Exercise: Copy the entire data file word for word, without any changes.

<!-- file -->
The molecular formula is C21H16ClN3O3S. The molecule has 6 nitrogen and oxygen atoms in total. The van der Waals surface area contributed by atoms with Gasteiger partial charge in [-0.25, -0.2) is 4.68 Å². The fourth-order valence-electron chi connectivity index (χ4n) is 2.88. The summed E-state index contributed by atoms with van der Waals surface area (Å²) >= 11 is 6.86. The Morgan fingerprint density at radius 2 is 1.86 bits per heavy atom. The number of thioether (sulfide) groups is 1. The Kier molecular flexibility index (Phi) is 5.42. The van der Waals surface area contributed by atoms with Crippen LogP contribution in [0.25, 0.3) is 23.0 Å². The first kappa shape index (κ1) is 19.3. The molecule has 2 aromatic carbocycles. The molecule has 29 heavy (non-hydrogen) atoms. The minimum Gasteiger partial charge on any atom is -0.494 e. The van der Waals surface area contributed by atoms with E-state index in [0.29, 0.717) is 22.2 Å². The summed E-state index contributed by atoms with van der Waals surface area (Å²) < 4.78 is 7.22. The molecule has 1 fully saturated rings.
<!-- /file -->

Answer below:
The molecular formula is C21H16ClN3O3S. The molecule has 6 nitrogen and oxygen atoms in total. The van der Waals surface area contributed by atoms with Gasteiger partial charge in [-0.25, -0.2) is 4.68 Å². The fourth-order valence-electron chi connectivity index (χ4n) is 2.88. The summed E-state index contributed by atoms with van der Waals surface area (Å²) >= 11 is 6.86. The Morgan fingerprint density at radius 2 is 1.86 bits per heavy atom. The number of thioether (sulfide) groups is 1. The Kier molecular flexibility index (Phi) is 5.42. The van der Waals surface area contributed by atoms with Crippen LogP contribution in [0.25, 0.3) is 23.0 Å². The first kappa shape index (κ1) is 19.3. The molecule has 2 aromatic carbocycles. The molecule has 29 heavy (non-hydrogen) atoms. The minimum Gasteiger partial charge on any atom is -0.494 e. The van der Waals surface area contributed by atoms with E-state index in [0.29, 0.717) is 22.2 Å². The summed E-state index contributed by atoms with van der Waals surface area (Å²) < 4.78 is 7.22. The molecule has 1 fully saturated rings.